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NEXT STEP : Can Zedillo Keep the PRI From . . . : FALLING APART? : The president's reforms threaten the way Mexico's ruling party does business.


GUANAJUATO, Mexico — Huddled on the patio of a colonial hacienda, half a dozen young, professional campaign workers did a post-mortem over tequila and cigarettes. For three months, they had tirelessly organized rallies, worked the phones and blanketed the state of Guanajuato with campaign posters for the party that has ruled Mexico for six decades.

They are among the professionals who have powered the Institutional Revolutionary Party, or PRI, machine to victory after victory in Mexico. They are the heirs to the spoils that inevitably have come with PRI power and PRI victory. But now, as they assessed the ruling party's most devastating defeat in 66 years, they faced a personal future that may well be as bleak as their party's.

The day before, in a critical vote in this pivotal political year for Mexico and the PRI, the world's longest-ruling party, the voters of the city and state of Guanajuato had rejected their gubernatorial candidate, Ignacio (Nacho) Vazquez Torres, by an overwhelming 2-1 margin. And in the wake of that defeat, the young professionals were disappointed and hurt. But mainly, they felt betrayed--not just by the voters, but by the national leaders of their own party.

"How can they take this so lightly?" one asked angrily, after learning that the nation's Yale-educated president, Ernesto Zedillo, whose election they had worked for, actually had telephoned the opposition candidate to congratulate him on his victory.

"Because they never stayed up all night hanging campaign posters," the PRI activist continued. "While they were off studying at Harvard and Yale, people like Nacho were out in the trenches campaigning--something they know nothing about."

As those around the table nodded, another loyalist added a bitter bottom line that bodes ill for the party that has been synonymous with the state.

"And what does this say to us? I want to be a federal deputy. But when my time comes, will these scummy technocrats do the same thing to me that they did to Nacho?"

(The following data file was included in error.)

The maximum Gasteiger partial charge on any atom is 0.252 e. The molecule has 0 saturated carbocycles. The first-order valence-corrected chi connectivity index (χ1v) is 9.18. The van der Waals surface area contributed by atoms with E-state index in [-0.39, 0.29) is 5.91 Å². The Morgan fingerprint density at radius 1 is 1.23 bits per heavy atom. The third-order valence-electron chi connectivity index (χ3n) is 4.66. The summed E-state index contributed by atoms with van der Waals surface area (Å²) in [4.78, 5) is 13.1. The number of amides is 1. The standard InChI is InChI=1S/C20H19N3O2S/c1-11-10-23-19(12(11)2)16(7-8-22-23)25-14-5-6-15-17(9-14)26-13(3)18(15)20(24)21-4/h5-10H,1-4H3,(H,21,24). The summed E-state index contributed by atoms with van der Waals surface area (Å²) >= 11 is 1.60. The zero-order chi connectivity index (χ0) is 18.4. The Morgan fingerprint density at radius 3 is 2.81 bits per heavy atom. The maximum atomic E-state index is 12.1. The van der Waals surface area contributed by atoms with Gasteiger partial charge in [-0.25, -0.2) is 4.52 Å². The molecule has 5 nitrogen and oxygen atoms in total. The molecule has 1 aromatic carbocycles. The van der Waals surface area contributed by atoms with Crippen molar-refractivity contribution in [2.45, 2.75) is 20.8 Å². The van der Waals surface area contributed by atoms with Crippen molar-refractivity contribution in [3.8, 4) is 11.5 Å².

Reflected in the disillusionment of these up-and-coming politicians, who with others elsewhere form the inner core of a party clearly in crisis, is nothing less than the basic question: Can the PRI survive the clean elections and multi-party democracy that Zedillo has promised?

To fulfill that pledge, Zedillo is trying to separate the presidency from the party in an operation as delicate as parting Siamese twins.

At stake for the PRI this year are governorships, state legislatures or mayoral seats in nearly a fifth of Mexico's 31 states. Already, the party has lost badly in Guanajuato and Jalisco. A narrow win by an old guard PRI hard-liner last week in Yucatan is being sullied by stiff legal challenges by the opposition, which charges that the PRI won through fraud and coercion, time-honored electoral traditions in Mexico.

In the months ahead, the PRI faces ballot challenges in the states of Oaxaca, Michoacan, Puebla, Durango and Baja California, where the governor's seat is up for grabs.

And in the years leading up to presidential elections in the year 2000, the PRI will face election tests that raise the prospect of the PRI losing--for the first time--the presidency, the authoritarian power and the promise of patronage that has allowed the party to rule for six decades.

For most of that time, a PRI nomination for political office was tantamount to election.

The guarantee of a political job in government was the hueso , the bone, that went to party stalwarts for getting out the vote and maintaining party discipline: working hard and waiting patiently until, as the party worker in Guanajuato put it, their turn came.

Last week's resounding defeat in Guanajuato--the fourth governor's mansion the PRI has lost in six years--undeniably underscored how much those rules have changed. And, arguably, the change was just as evident in the southern state of Yucatan.

"Even if the PRI sustains the victory in Yucatan, sophisticated young politicians recognize that it barely squeaked by," historian Roderic Camp said.

In last week's results, officially ratified by the election commissions in both states Sunday night, is a critical message, he added: "Winning and losing has become part of the game for what had formerly been the dominant party."

He predicted that the revolutionary transformation of Mexican politics into a risk-taking business will have a tremendous impact on the type of people attracted to public life and their motives.

"In the future, there will be no guarantees," said Camp, a veteran analyst of Mexican politics at Tulane University. "People will have to choose a party they believe in and go with that party, win or lose."

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